For building developers who do not want to go solar, Wiener is also working on back-up plan to allow for living roofs, or green roofs, instead of solar panels.

"Living roofs, like the one on the roof of the California Academy of Sciences in Golden Gate Park, provide insulation, reduce stormwater from entering the sewer, enhance biodiversity and habitat, sequester carbon, and capture pollution," he said in a statement.

The legislation is similar to a mandate passed in France last year that all new buildings be covered in partial green roofing or solar panels.

The city is expected to debate the follow-up green roof legislation in the coming months, the Examiner reported.

California as a whole happens to be the number one solar state in the U.S. According to new statistics from the Solar Energy Industries Association, the Golden State's 13,241 megawatts of solar capacity is capable of powering an estimated 3.32 million homes.

The state also has more solar jobs and installed more megawatts of solar capacity last year than any other state in the nation.

YOU MIGHT ALSO LIKE

Top 10 States Harnessing the Power of the Sun 

Al Gore and Neil deGrasse Tyson Talk the Future of Our Planet

U.S. Wind Energy Blew Away Records in 2015

Is the World Bank Snatching Climate Defeat From the Jaws of Victory?

Artist's impression of an Othalo community, imagined by architect Julien De Smedt. Othalo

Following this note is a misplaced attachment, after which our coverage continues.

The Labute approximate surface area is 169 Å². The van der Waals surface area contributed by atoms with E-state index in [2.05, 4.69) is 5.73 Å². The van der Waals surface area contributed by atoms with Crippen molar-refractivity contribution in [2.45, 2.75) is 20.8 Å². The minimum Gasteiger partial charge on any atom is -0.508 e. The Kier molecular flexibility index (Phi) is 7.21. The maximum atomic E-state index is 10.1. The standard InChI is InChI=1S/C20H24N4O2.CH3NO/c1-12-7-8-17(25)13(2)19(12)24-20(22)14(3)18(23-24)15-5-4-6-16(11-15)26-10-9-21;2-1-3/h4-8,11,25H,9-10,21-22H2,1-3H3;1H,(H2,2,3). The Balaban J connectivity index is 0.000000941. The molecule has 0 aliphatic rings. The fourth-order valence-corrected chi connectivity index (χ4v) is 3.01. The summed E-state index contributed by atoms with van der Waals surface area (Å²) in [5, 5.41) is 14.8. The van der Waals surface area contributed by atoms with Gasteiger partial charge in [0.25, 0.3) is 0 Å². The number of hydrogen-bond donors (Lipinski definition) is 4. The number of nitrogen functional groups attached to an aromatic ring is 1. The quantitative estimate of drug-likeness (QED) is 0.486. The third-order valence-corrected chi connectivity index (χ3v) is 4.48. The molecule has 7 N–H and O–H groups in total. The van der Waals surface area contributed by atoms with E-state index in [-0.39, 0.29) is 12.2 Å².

By Victoria Masterson

Using one of the world's problems to solve another is the philosophy behind a Norwegian start-up's mission to develop affordable housing from 100% recycled plastic.

Read More Show Less

EcoWatch Daily Newsletter

Pexels

By Brett Wilkins

Despite acknowledging that the move would lead to an increase in the 500 million to one billion birds that die each year in the United States due to human activity, the Trump administration on Friday published a proposed industry-friendly relaxation of a century-old treaty that protects more than 1,000 avian species.

Read More Show Less

Trending

U.S. returns create about 15 million metric tons of carbon dioxide emissions. manonallard / Getty Images

Many people shop online for everything from clothes to appliances. If they do not like the product, they simply return it. But there's an environmental cost to returns.

Read More Show Less
Climate Envoy John Kerry (L) and President-elect Joseph (R) are seen during Kerry's ceremonial swearing in as Secretary of State on February 6, 2013 in Washington, DC. Alex Wong / Getty Images

By Dolf Gielen and Morgan Bazilian

John Kerry helped bring the world into the Paris climate agreement and expanded America's reputation as a climate leader. That reputation is now in tatters, and President-elect Joe Biden is asking Kerry to rebuild it again – this time as U.S. climate envoy.

Read More Show Less
Scientific integrity is key for protecting the field against attacks. sanjeri / Getty Images

By Maria Caffrey

As we approach the holidays I, like most people, have been reflecting on everything 2020 has given us (or taken away) while starting to look ahead to 2021.

Read More Show Less